So congratulations to the RBNZ for enabling debt growth at 2.7 times the rate of nominal GDP growth.  This is an appalling result, an overindebted country is getting deeper into debt at an increasing rate. How is it that such intelligent and well meaning chaps can only manage this. Am I just expecting them to perform the impossible? Are the central bankers just the modern equivalent of Gosplan in the USSR?

.. you're right there , Rogie ... as long as we keep interest  rates low we encourage borrowing and the property bubble , and we reward the Ozzie banks with stellar profits ..
And we punish Kiwis with savings in cash instruments ... That is just so weird , so back-to-front , so imprudent ....
... as Stephen Hulme said , the savers of this country are effectively ( indirectly ) subsidizing the borrowers .. .. as if we're removing the baked beans and tinned cat-food from out of the  toothless mouths of our elderly retired folks ... leaving them starved , and bereft of grannie nappies ....

To add insult to injury, the savers have their funds put at risk by the banks so they can avoid any significant equity contribution of their own. The result is poorly capitalised banks taking risks with almost 100% unwittingly coming from other parties. But that's ok because those same savers will then bail out the banks via Aussie (and possibly NZ) government promises if it all goes belly up. No worries eh.

anz and co must be larfing  their heads off at all the kiwi suckers signing up to  fixed rate mgages at north of 6%,   while the banksters borrow offshore at 2%

And the Banks borrowed the 2 % from our friends...the YANKS.
Then they tax you to get it back.....on top of the 6% you committed your lifes work to.
I had this in an American based email...but it equally applies here.
The Nation's Full Faith and Credit Card

Richard W. Fulmer

Imagine that everyone in your community is issued a credit card with the same account number. At the end of every month, the bill is totaled and divided equally among you. Suppose that during the first month, you choose not to use the credit card, yet you receive a bill for $100. The next month, you purchase $100 of goods with the card just out of self-defense. Unfortunately, your bill that month is $500. 

By now you realize that the only way to stay ahead is to charge at least as much as the group average. So the next month, you rack up charges of $1,000. But this time, your bill is $2,000. Clearly, everyone else in the community has been hit with the same realization. Now it's off to the races, and everyone quickly spends themselves into bankruptcy.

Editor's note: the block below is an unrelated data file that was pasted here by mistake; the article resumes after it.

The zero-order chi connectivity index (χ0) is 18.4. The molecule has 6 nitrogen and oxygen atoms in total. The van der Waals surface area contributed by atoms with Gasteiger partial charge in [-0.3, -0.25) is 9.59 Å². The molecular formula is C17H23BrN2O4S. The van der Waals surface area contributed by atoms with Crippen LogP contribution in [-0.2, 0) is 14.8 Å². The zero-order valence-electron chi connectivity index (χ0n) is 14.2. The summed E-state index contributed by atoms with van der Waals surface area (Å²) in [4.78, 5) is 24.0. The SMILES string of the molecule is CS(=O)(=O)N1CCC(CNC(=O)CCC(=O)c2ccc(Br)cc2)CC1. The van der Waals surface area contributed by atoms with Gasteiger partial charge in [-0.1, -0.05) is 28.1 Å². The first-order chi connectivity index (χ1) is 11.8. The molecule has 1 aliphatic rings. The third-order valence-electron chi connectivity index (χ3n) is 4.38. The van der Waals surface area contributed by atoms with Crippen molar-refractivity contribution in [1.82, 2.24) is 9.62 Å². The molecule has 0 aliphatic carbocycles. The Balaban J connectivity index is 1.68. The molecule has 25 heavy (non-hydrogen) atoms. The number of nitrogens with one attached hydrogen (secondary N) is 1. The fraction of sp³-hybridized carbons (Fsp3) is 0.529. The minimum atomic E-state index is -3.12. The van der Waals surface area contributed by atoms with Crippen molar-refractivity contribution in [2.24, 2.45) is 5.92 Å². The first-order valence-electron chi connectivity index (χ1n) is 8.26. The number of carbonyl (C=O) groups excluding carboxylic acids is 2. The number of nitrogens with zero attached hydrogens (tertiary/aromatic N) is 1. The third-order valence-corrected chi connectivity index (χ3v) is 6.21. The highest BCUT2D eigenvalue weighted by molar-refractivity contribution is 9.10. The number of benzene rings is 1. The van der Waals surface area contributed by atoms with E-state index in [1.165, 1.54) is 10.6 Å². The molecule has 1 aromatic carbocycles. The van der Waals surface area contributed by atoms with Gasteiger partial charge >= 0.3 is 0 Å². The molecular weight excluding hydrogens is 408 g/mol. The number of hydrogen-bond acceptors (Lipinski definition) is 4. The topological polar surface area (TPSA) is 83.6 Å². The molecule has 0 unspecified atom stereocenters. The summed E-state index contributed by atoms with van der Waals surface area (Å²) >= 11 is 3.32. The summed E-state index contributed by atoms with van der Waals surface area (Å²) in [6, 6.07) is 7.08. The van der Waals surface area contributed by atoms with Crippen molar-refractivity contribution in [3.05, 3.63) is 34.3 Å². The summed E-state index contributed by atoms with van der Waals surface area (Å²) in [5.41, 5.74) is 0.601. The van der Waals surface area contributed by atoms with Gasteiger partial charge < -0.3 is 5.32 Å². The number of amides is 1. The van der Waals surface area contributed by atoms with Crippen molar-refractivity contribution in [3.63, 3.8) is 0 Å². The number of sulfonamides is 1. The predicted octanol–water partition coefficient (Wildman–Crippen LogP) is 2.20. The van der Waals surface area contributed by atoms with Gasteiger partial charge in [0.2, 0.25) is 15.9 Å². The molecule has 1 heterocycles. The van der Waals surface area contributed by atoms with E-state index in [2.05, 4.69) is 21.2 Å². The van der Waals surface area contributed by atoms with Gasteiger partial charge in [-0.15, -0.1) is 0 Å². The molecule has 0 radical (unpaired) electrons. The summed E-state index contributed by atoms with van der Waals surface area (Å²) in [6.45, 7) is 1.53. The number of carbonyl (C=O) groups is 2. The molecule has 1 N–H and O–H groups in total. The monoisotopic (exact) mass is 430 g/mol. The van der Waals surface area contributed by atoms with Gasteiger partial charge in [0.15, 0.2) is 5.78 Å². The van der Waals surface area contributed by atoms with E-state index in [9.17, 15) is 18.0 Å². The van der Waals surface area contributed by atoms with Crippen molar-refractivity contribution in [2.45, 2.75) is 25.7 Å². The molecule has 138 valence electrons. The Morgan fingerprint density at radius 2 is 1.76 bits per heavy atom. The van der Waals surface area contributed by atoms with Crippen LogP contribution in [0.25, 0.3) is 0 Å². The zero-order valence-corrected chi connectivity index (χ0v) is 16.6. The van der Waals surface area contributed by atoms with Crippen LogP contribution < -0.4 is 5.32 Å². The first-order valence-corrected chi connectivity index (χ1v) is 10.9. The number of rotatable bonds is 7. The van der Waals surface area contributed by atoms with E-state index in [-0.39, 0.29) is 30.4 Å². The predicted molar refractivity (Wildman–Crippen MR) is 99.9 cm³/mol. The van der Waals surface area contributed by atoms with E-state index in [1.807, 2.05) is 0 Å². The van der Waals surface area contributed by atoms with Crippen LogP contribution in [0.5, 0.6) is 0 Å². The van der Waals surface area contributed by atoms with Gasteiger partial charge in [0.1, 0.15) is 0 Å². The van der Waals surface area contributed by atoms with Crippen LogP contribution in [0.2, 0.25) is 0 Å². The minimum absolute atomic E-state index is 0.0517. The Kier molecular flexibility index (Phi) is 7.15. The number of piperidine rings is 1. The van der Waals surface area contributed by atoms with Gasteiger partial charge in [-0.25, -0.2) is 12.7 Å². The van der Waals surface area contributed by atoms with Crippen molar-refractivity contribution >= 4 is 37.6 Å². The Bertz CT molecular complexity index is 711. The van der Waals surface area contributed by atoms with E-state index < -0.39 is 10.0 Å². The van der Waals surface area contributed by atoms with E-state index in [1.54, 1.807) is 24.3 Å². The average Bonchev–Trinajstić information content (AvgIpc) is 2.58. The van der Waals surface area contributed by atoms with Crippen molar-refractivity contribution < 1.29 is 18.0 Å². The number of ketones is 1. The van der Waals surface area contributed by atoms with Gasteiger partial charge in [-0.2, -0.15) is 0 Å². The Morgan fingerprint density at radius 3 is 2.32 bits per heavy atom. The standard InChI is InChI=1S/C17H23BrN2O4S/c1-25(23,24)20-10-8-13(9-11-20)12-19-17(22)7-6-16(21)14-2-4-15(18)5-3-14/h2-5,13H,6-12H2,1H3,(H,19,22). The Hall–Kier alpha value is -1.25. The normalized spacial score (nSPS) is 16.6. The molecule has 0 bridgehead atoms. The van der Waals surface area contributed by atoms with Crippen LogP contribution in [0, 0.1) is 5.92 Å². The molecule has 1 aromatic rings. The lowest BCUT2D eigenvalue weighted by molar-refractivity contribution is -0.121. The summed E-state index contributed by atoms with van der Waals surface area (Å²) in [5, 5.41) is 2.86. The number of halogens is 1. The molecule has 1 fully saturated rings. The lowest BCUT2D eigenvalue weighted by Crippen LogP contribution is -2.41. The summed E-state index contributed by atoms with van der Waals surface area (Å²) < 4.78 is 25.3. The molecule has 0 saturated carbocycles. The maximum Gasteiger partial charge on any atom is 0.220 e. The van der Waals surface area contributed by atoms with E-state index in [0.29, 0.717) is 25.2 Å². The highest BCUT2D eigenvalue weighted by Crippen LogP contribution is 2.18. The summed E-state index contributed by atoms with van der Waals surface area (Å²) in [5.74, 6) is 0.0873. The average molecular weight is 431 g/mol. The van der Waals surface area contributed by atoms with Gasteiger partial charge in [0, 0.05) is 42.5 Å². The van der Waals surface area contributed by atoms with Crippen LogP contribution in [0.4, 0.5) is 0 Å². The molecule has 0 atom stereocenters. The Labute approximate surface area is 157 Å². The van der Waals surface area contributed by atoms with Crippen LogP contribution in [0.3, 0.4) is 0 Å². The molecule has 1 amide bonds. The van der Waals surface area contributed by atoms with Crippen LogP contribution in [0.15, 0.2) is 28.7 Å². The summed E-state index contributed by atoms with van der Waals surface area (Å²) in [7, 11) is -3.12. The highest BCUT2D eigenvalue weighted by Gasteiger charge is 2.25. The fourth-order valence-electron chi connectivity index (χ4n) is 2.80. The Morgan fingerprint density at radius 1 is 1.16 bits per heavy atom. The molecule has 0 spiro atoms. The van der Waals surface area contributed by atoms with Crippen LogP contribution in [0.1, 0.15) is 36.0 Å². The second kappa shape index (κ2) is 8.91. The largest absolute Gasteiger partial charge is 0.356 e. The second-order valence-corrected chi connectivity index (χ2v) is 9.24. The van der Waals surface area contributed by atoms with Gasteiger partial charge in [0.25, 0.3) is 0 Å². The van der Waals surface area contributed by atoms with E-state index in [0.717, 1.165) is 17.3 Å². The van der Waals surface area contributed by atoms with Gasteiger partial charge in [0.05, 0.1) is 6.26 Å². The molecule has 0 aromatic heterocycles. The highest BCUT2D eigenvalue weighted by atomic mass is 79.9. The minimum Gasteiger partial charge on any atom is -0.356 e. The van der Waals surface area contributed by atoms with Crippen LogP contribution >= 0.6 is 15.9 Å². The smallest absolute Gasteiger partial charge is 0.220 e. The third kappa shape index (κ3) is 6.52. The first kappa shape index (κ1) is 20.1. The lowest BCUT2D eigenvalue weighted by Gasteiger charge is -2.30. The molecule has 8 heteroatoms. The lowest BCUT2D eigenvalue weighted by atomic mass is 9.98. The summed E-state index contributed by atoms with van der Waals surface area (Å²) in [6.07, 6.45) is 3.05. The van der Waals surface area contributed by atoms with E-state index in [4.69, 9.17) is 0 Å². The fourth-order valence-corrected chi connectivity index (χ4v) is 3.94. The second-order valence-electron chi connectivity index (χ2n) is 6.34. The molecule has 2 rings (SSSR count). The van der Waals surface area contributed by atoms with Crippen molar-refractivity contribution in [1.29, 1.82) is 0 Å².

In desperation, a town hall meeting is called, and everyone agrees to cut up his or her credit card. Unfortunately, some people cheat, and the bills keep coming. Worse, those who cheat are the ones with the biggest incentives to do so -- the people who bought the most when everyone still had a card and others who have become dependent on this communal "welfare system."

Finally, the town elders meet with representatives of the credit card company and convince them to cancel the remaining cards. For years, however, the town's citizens must work to pay off the mountain of debt that they piled up during those months of shared insanity. 

The scenario just outlined is very much like the one in which we now find ourselves.
Fractional Reserve Banking and TAXING.
Taxing...aint it.  Yes...very taxing.
A lifes work this scam.
And you fell for it.

money debasement has been going on thruout history.
in the old days it was easy to see....    just weigh the coins and see the difference.
In todays world of Fiat money it is not so easy....We have been mesmerized into believing that the CPI is the equivalent to a "weighing machine"..
It is not....  at all...     The CPI is subject to all sorts of forces... which can disconnect it from that which it is supposed to measure  ( weigh )..
Thus.... in the last 30 yrs we have experienced one of the greatest Monetary debasements ...without even realizing it....   ( thou we intuitively know that Real Estate is a far better "store of value" than is money on term deposit .)